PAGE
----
WHITE Family History
Currently the first known recorded appearance of this family occurred in 1839 as documented in the North Carolina, State Department of Archives and History, Records of the Moravians, Volume 5. In the recorded Elders' Conference Minutes of 1839 for January 9th:
"Jan 9. Two 'outside' young men, Solomon Schaub and Wm. H. White, the latter's father at present employed in the cotton factory, wish to live in town and have the desire some day to unite with the congregation. They can find work with Wm. Leinbach in the shoemaker's trade. Agreed to."
So, William and Andrew both were a part of the Moravian community prior to the marriage of William to Lisetta C. Beitel in 1843. They worked in the various businesses but it is interesting to note that, prior to the marriage of William to Lisetta, both were referred to as "outsiders".
The Moravian community of Wachovia is in North Carolina located at the present site of Winston-Salem. The Moravian Church records listed both sets of William and Lisetta's parents and identifies them as being born in Pennsylvania. This is an obvious error in the case of William's parents Andrew White and Frances Hill. The Genealogical Library in Winston-Salem, North Carolina has confirmed that their census records show that both Andrew and Frances "Fannie" were born in North Carolina. They also confirmed that in the 1850 entry, Andrew was listed with a middle initial of "L" for the first time.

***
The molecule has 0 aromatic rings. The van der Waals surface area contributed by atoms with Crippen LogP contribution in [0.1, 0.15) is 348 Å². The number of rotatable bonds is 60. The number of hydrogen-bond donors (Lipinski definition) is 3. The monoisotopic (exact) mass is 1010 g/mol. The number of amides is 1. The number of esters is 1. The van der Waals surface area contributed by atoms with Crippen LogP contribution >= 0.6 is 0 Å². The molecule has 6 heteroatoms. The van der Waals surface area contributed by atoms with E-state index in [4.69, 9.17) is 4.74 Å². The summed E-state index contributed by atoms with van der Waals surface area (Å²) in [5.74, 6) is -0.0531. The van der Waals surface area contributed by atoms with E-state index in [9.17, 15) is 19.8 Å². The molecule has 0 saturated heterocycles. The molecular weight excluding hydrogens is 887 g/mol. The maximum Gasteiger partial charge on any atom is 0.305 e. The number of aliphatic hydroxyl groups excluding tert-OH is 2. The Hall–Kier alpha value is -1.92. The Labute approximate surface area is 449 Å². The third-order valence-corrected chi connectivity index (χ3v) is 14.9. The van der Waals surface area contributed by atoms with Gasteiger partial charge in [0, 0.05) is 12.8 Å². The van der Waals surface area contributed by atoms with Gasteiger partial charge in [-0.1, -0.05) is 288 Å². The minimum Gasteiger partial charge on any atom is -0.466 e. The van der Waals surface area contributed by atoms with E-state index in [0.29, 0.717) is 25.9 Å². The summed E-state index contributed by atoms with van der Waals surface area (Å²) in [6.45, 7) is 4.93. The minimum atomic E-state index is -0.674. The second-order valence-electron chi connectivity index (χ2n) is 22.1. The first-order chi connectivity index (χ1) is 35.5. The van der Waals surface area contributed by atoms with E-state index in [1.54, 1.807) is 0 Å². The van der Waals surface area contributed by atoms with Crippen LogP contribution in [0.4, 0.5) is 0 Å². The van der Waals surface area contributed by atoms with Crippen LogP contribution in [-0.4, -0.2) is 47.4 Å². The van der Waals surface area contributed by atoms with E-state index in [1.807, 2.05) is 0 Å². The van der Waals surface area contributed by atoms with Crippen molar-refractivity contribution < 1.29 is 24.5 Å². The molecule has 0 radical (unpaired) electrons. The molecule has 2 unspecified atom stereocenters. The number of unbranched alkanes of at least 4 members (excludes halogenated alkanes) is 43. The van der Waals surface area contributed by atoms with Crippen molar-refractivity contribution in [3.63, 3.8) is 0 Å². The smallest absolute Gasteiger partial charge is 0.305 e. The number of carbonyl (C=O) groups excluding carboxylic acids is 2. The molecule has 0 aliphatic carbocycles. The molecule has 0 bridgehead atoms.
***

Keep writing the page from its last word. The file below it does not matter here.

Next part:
An in depth analysis of the North Carolina, Stokes County Census records from 1784 to 1850 has been valuable in placing Andrew White on a time line within North Carolina. It has also opened up the research into Andrew's family and their place in Stokes County.
A. By comparing the dates, entries and names in the census records the family of William White born between 1755 and 1774 has been identified. The family of Andrew White has also been documented. William appears to have lived in Stokes County from the first entry in the 1784 North Carolina State Census and confirmed in the 1790 Federal Census for North Carolina, Stokes County until the last entry for him in the 1810 Federal Census.
B. There were some obvious assumptions to be drawn from the various census and Moravian documents available. Andrew J. is the son of Andrew L. and the brother of William Henry Jerome. John Jr. is the son of John and Andrew Jr. is the son of Andrew J.
C. Other factors that figure into any later research:
1. William (45 in 1850), John H., Andrew L., Tandy J., Richard A., Jackson, Andrew J., John and Jacob were living in Forsyth County, North Carolina for the 1850 Census. David and Frederick were living in Stokes County, North Carolina for the 1850 Census. Charles, Ambrose and William Henry Jerome were living in Davidson County, North Carolina for the 1850 Census.